Vasanti is pregnant, but not with her own child – she is carrying a Japanese couple’s baby. For this she will be paid $8,000 (£4,967), enough to build a new house and send her own two children, aged five and seven, to an English-speaking school – something she never thought was possible.
“I’m happy from the bottom of my heart,” says Vasanti.
She was implanted with their embryo in the small city of Anand in Gujarat and will spend the next nine months living in a nearby dormitory with about 100 other surrogate mothers, all patients of Dr Nayna Patel.
There are up to 10 surrogate mothers in each room. The women have their meals and vitamins delivered to them and are encouraged to rest.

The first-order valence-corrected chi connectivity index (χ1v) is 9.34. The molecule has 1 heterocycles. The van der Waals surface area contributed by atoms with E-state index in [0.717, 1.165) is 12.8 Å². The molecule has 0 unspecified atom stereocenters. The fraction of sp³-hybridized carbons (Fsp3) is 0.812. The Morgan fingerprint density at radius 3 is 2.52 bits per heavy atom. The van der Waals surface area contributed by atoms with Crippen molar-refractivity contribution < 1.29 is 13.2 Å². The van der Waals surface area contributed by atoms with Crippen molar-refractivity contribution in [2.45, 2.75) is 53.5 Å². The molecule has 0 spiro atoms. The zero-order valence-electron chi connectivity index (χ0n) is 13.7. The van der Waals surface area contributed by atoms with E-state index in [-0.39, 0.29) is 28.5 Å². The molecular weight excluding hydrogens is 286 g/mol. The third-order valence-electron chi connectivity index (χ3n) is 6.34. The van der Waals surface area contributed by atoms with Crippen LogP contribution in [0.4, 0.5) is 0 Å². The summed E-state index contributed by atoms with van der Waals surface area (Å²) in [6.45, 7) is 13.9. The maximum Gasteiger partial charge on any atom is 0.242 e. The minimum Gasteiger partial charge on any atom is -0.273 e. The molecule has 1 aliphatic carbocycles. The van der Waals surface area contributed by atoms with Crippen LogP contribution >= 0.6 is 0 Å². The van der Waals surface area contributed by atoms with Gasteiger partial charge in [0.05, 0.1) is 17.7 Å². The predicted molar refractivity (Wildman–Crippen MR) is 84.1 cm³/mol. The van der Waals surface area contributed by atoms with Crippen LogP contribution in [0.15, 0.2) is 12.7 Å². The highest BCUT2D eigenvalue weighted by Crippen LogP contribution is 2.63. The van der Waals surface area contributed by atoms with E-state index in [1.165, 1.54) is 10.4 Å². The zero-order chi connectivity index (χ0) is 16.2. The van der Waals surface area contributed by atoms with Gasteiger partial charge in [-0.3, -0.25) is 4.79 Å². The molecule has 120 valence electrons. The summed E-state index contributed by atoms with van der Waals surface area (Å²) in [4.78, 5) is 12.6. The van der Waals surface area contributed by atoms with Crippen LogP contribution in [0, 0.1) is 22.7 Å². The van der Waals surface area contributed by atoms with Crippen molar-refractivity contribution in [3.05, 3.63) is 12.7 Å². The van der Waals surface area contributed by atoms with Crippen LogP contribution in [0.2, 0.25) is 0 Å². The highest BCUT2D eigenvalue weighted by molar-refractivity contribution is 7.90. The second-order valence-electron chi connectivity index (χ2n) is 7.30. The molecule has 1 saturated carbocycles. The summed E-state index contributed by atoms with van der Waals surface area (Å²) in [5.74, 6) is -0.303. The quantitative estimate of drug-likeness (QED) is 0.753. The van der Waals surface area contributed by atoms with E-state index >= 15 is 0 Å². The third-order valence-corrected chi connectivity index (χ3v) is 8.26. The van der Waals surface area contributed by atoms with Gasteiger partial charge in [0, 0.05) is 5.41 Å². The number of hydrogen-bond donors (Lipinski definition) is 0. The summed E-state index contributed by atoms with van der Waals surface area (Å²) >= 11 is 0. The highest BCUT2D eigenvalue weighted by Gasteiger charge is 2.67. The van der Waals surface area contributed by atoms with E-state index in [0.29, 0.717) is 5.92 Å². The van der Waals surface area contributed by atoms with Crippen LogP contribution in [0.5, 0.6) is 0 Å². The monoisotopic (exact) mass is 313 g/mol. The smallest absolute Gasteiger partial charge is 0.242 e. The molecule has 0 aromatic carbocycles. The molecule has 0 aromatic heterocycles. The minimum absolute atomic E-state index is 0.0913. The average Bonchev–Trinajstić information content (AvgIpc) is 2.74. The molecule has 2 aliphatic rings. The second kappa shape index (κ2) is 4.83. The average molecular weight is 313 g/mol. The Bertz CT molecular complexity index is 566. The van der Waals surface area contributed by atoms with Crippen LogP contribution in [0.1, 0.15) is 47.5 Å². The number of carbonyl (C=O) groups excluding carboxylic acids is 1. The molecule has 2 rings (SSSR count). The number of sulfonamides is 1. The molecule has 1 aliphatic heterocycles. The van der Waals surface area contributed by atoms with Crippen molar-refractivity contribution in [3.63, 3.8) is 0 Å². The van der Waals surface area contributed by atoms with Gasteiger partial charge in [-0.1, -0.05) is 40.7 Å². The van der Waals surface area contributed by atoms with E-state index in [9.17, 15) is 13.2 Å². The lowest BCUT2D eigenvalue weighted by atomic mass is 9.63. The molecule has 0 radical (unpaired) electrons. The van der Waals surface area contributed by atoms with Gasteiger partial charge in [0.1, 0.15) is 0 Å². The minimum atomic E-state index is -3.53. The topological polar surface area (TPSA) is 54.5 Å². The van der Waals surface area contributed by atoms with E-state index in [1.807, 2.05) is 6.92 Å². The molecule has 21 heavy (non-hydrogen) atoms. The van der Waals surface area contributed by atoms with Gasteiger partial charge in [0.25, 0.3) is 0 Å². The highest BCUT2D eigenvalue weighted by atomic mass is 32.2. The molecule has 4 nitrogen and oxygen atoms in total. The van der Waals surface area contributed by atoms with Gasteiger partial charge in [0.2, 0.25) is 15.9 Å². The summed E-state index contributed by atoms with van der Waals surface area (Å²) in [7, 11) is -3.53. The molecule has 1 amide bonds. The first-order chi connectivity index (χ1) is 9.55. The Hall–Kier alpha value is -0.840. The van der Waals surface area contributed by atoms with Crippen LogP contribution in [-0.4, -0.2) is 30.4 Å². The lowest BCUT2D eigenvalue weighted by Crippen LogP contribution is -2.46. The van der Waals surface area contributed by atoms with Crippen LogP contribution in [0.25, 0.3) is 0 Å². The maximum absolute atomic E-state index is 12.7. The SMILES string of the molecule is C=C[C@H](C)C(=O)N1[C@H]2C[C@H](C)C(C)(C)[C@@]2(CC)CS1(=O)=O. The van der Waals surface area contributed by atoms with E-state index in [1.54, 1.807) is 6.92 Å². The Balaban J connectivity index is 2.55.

Here is more, and it is estimated that the sector in India is valued at about $1.5 billion a year. The individuals receiving the money have a problem, though:
“My parents will be pleased that their son and his wife have managed to build a house. Our status in society will go up, which will be a good thing.”
But the new house comes at a price. It will not be built in the same area as their old one, because of hostility from neighbours.
“If you are at home then everyone knows that we are doing surrogacy, that this is a test tube baby, and they use bad language. So then we can’t stay there safely,” says Vasanti.
For the pointer I thank Ray Lopez.